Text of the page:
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New Mexico Chile Industry Detailed in New NMSU Study

LAS CRUCES - A much-anticipated review of New Mexico's chile pepper industry that could be used to better gauge labor issues and economic impact of the crop is now available to scientists and the public, a New Mexico State University researcher said today.

Rhonda Skaggs, an agricultural economist with NMSU's Agricultural Experiment Station, said at a meeting of the New Mexico Chile Task Force here on Wednesday that any dip in the industry is felt far beyond the field.

"Without the chile pepper industry, a number of agriculture-related jobs would be on the line," Skaggs said. In Doņa Ana County and neighboring Luna County alone, the number of jobs directly linked to vegetable production, including chile peppers, was 1,768, while the indirect total was 2,666.

The Chile Pepper Task Force, formed in 1998, identifies and implements ways to keep the state's chile production profitable. It includes processors, growers, harvester manufacturers, and NMSU scientists and Cooperative Extension Service specialists. The task force has three major working groups focusing on mechanical harvesting, drip irrigation and best management practices.

Hard data is a welcome sight for the chile industry. Lately, there's been widespread dissatisfaction with the lack of accurate information. While the U.S. Department of Agriculture puts the crop value at about $50 million, industry groups estimate it at more than $200 million.

By some accounts, the problem is that there's no chile category in state or federal accounting to determine the impact on related jobs. NMSU economists found that they had to cobble together numbers from almost a dozen industry categories - vegetables, dehydrated food products, motor freight transport, wholesale trade and others - to tally the number of direct and indirect jobs.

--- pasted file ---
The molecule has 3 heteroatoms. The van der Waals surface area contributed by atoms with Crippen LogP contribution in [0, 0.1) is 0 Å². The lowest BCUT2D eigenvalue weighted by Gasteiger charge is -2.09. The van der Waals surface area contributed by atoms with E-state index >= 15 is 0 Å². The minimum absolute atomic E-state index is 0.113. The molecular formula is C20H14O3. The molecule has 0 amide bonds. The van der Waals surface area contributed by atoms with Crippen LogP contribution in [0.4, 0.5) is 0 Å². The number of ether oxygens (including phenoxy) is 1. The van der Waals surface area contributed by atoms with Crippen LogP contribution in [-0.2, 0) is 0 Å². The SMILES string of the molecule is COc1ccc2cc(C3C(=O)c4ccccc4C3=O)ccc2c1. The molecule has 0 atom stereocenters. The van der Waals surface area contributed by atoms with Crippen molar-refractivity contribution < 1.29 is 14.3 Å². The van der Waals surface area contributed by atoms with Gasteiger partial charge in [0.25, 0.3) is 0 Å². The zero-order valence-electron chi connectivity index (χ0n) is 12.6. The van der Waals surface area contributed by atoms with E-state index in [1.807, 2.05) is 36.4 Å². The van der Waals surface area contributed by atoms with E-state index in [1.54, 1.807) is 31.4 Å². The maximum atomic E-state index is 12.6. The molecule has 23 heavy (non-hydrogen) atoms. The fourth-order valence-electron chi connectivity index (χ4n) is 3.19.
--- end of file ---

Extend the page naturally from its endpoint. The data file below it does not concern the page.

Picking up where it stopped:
The lack of data stems from business privacy concerns and the nature of the labor force, said Teri Hall, a graduate student in NMSU's of agricultural economics and agricultural business department who led the study's field work in New Mexico and eastern Arizona. Her findings were based on interviews with more than 25 chile processors, as well as government officials, farmers, labor advocates and livestock feed manufacturers.

Another problem is getting a handle on exactly what constitutes New Mexico's chile industry. In general, Hall said the chile industry is divided into four broad categories: cayenne, jalapeņo, red and green chile. After that, chile breaks down into a blizzard of sub-sectors based on processing techniques, including fresh, dried, dehydrated, flaked and powdered products. By-products include livestock feed.

Many of New Mexico's chile pepper problems lie in cost and availability of hand labor to harvest the crop. More than 40 percent of chile production cost is tied to hand-harvesting the crop, motivating producers to move to mechanical harvesters as quickly as they can, said
Richard Phillips, chile task force coordinator and project manager with NMSU's Cooperative Extension Service.

The shift stems from the constant pressure of international competition, especially from Mexico where harvest labor costs about $6 versus $65 a day in the United States, Hall said. Over the past decade chile imports from Mexico have risen from virtually nothing to a peak of more than 55,000 metric tons in 1999. Last year, more than 148,000 tons of chile were processed in New Mexico and eastern Arizona. Almost a quarter of that total came from Mexico.

Working in New Mexico's chile industry is a seasonal job at best. While a few people work year-round, the number of employees needed in production and processing increases from about 3,000 in July to 15,00 in August to almost 22,000 in September. After that the number drops off to a few hundred by January.

Finally, the study compiled information about farm laborers in Doņa Ana County, one of southern New Mexico's leading chile production areas. The typical farm laborer is Hispanic with a third-grade education, said Rose Garcia, executive director of Tierra Del Sol Housing Corp., a Las Cruces-based non-profit housing organization. About 60 percent are U.S. citizens. At the peak of vegetable harvesting, an estimated 10,000 farm laborers are working in Doņa Ana County. They have an average of 4.2 family members and a household income of $7,000 a year.

"This study has information that hasn't been available before," Hall said. "It'll be helpful in helping others understand the broad impact the chile industry has on the local economy."